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  • Title: The Merry Wives of Windsor (Quarto 1, 1602)

  • Copyright Internet Shakespeare Editions. This text may be freely used for educational, non-proift purposes; for all other uses contact the Coordinating Editor.
    Author: William Shakespeare
    Not Peer Reviewed

    The Merry Wives of Windsor (Quarto 1, 1602)

    the merry wives of windsor.
    O Lord if my husband should see this Letter,
    Ifaith this would euen giue edge to his Iealousie.
    642.1Enter Ford, Page, Pistoll and Nym.
    Mis. Pa. See where our husbands are,
    645Mine's as far from Iealousie,
    As I am from wronging him.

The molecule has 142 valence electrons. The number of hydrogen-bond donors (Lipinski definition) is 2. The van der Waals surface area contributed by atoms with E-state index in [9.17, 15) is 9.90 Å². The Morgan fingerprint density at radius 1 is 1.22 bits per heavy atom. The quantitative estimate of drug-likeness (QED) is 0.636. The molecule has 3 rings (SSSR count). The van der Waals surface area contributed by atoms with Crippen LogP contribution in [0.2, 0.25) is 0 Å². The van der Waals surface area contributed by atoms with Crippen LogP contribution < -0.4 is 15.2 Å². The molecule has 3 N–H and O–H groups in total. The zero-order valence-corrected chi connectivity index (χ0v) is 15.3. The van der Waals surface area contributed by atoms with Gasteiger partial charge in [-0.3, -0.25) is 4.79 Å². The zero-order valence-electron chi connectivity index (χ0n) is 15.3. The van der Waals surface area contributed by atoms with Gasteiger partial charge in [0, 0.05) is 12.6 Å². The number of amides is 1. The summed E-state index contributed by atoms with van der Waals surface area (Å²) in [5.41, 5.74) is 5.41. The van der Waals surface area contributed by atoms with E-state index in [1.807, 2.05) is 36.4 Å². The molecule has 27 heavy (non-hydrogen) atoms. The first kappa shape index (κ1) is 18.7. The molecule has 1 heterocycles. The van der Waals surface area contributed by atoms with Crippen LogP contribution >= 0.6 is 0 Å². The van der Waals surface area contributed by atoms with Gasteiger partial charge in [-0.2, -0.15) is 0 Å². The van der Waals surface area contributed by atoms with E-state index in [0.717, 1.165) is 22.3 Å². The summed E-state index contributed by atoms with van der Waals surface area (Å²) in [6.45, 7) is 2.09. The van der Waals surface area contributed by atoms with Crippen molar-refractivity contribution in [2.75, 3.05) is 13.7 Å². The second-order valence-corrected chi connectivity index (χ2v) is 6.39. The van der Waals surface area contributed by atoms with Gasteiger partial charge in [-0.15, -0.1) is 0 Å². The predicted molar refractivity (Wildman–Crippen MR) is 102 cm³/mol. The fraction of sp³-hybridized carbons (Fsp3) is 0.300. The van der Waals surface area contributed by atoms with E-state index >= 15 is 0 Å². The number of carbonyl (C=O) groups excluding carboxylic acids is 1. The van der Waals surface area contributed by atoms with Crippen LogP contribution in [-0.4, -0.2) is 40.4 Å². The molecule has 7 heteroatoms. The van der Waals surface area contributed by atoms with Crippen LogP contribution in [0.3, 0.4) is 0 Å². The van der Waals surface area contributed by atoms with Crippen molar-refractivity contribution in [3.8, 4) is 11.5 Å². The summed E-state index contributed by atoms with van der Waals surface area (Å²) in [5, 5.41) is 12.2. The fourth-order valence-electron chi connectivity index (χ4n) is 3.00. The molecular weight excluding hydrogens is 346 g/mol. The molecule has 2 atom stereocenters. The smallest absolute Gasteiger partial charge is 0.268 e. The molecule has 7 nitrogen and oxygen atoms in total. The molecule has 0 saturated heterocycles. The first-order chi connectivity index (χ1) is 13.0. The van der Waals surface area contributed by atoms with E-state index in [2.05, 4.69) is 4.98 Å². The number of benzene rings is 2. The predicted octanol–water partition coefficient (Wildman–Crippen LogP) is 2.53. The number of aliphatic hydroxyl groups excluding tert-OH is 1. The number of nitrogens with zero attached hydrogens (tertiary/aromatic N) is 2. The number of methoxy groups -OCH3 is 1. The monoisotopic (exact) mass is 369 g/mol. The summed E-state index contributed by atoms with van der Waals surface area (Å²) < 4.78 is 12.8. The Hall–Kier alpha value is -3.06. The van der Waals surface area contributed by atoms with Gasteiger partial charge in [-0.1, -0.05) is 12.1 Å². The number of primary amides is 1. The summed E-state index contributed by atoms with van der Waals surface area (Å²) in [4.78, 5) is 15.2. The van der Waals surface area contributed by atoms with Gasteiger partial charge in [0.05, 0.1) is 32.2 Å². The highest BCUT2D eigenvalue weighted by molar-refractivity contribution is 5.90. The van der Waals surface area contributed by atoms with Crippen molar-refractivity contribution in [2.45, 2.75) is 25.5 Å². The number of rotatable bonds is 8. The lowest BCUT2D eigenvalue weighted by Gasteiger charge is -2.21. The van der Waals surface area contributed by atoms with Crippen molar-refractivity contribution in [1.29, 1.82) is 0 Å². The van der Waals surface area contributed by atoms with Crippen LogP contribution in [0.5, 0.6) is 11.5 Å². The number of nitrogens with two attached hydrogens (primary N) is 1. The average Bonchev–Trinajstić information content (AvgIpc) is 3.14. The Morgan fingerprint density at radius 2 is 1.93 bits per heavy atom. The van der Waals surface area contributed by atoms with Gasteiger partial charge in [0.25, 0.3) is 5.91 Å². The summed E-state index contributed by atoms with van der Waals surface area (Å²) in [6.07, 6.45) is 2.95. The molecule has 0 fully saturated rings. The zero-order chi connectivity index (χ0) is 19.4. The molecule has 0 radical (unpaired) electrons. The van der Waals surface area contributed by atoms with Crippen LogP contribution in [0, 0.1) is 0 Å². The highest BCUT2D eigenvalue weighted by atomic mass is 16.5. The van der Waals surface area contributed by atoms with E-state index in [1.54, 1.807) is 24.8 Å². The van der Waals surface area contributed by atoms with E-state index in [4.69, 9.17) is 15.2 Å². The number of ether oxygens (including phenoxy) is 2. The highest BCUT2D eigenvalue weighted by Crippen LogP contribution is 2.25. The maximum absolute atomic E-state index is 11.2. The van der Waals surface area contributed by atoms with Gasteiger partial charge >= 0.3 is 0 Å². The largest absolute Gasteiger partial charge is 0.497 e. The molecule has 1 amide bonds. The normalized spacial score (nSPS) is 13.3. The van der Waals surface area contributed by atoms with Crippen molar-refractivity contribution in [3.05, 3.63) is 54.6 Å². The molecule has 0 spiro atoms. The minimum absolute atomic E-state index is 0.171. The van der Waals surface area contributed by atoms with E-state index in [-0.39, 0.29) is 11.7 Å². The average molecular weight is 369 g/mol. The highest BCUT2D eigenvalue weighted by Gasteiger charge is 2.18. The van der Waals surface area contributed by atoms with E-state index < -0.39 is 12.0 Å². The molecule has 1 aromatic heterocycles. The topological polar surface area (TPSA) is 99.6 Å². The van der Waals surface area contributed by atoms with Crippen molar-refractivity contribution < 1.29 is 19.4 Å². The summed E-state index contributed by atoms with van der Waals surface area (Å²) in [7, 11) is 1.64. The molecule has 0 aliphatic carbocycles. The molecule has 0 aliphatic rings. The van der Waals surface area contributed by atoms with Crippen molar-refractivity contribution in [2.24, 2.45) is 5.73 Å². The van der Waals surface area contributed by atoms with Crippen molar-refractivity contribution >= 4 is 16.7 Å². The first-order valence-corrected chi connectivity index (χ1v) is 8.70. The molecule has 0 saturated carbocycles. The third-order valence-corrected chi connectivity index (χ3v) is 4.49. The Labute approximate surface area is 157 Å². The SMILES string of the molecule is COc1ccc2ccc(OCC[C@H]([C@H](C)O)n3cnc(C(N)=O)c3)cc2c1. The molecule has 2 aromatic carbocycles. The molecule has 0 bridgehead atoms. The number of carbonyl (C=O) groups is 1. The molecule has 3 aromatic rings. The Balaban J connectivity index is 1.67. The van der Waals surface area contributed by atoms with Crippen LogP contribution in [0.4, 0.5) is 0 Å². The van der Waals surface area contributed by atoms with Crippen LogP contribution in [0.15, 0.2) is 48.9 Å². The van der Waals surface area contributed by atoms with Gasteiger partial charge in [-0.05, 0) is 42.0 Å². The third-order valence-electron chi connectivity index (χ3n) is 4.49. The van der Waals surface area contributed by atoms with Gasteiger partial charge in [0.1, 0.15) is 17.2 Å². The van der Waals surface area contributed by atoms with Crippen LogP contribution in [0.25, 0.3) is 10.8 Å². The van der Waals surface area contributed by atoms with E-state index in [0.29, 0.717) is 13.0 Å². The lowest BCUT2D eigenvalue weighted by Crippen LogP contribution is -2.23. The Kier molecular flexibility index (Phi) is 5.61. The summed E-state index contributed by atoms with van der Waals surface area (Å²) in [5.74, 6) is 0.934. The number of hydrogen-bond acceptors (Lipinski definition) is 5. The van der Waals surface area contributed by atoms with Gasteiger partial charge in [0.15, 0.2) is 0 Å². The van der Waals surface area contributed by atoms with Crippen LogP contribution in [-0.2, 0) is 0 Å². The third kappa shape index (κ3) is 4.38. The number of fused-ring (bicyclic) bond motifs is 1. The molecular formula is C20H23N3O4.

645.1Pis. Ford the words I speake are forst:
    Beware, take heed, for Falstaffe loues thy wife:
    653.1When Pistoll lies do this.
    Ford. Why sir my wife is not young.
    655Pis. He wooes both yong and old, both rich and (poore
    None comes amis. I say he loues thy wife:
    656.1Faire warning did I giue, take heed,
    665For sommer comes, and Cuckoo birds appeare:
    665.1Page belieue him what he ses. Away sir Corporall(Nym.
    Exit Pistoll:
    Nym. Syr the humor of it is, he loues your wife,
    670I should ha borne the humor Letter to her:
    I speake and I auouch tis true: My name is Nym.
    675 Farwell, I loue not the humor of bread and cheese:
    675.1And theres the humor of it. Exit Nym.
    Pa. The humor of it, quoth you:
    Heres a fellow frites humor out of his wits.
    Mis. Pa. How now sweet hart, how dost thou?
    687.1Enter Mistresse Quickly.
    Pa. How now man? How do you mistris Ford?
    Mis. For. Well I thanke you good M. Page.
    How now husband, how chaunce thou art so me-
    Ford. Melancholy, I am not melancholy.
    690Goe get you in, goe.
    Mis. For. God saue me, see who yonder is:
    C Weele